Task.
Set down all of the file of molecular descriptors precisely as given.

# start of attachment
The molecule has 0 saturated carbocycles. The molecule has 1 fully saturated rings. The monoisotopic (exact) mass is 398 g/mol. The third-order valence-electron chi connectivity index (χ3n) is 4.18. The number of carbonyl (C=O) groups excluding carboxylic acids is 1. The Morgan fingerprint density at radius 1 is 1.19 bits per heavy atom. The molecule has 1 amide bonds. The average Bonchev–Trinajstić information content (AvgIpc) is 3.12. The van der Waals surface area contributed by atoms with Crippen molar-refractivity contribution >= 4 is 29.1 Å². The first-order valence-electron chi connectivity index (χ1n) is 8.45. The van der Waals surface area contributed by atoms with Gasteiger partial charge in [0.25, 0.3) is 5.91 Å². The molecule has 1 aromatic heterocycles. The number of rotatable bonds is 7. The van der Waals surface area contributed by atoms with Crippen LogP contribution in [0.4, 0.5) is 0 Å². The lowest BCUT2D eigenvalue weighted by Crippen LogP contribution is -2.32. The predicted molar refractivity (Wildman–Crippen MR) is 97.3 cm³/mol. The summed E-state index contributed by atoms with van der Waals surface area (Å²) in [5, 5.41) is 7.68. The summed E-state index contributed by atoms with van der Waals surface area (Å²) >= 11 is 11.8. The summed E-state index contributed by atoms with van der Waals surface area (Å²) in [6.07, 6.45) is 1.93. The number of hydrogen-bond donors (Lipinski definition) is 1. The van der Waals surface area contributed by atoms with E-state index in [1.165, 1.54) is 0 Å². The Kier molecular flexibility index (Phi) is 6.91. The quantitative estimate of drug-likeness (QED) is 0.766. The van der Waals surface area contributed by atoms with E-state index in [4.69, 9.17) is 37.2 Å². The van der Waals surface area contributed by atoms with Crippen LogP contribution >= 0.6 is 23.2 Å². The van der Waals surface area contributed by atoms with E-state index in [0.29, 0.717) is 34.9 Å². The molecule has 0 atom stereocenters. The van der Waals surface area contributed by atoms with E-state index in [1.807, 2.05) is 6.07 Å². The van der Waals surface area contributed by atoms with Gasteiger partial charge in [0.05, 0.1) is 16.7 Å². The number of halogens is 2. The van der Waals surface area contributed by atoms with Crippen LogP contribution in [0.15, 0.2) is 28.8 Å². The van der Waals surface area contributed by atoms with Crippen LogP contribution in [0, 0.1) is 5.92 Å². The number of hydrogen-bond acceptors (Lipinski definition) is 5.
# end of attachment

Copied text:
The molecule has 0 saturated carbocycles. The molecule has 1 fully saturated rings. The monoisotopic (exact) mass is 398 g/mol. The third-order valence-electron chi connectivity index (χ3n) is 4.18. The number of carbonyl (C=O) groups excluding carboxylic acids is 1. The Morgan fingerprint density at radius 1 is 1.19 bits per heavy atom. The molecule has 1 amide bonds. The average Bonchev–Trinajstić information content (AvgIpc) is 3.12. The van der Waals surface area contributed by atoms with Crippen molar-refractivity contribution >= 4 is 29.1 Å². The first-order valence-electron chi connectivity index (χ1n) is 8.45. The van der Waals surface area contributed by atoms with Gasteiger partial charge in [0.25, 0.3) is 5.91 Å². The molecule has 1 aromatic heterocycles. The number of rotatable bonds is 7. The van der Waals surface area contributed by atoms with Crippen LogP contribution in [0.4, 0.5) is 0 Å². The lowest BCUT2D eigenvalue weighted by Crippen LogP contribution is -2.32. The predicted molar refractivity (Wildman–Crippen MR) is 97.3 cm³/mol. The summed E-state index contributed by atoms with van der Waals surface area (Å²) in [5, 5.41) is 7.68. The summed E-state index contributed by atoms with van der Waals surface area (Å²) >= 11 is 11.8. The summed E-state index contributed by atoms with van der Waals surface area (Å²) in [6.07, 6.45) is 1.93. The number of hydrogen-bond donors (Lipinski definition) is 1. The van der Waals surface area contributed by atoms with E-state index in [1.165, 1.54) is 0 Å². The Kier molecular flexibility index (Phi) is 6.91. The quantitative estimate of drug-likeness (QED) is 0.766. The van der Waals surface area contributed by atoms with E-state index in [4.69, 9.17) is 37.2 Å². The van der Waals surface area contributed by atoms with Crippen LogP contribution >= 0.6 is 23.2 Å². The van der Waals surface area contributed by atoms with E-state index in [0.29, 0.717) is 34.9 Å². The molecule has 0 atom stereocenters. The van der Waals surface area contributed by atoms with E-state index in [1.807, 2.05) is 6.07 Å². The van der Waals surface area contributed by atoms with Gasteiger partial charge in [0.05, 0.1) is 16.7 Å². The number of halogens is 2. The van der Waals surface area contributed by atoms with Crippen LogP contribution in [0.15, 0.2) is 28.8 Å². The van der Waals surface area contributed by atoms with Crippen LogP contribution in [0, 0.1) is 5.92 Å². The number of hydrogen-bond acceptors (Lipinski definition) is 5.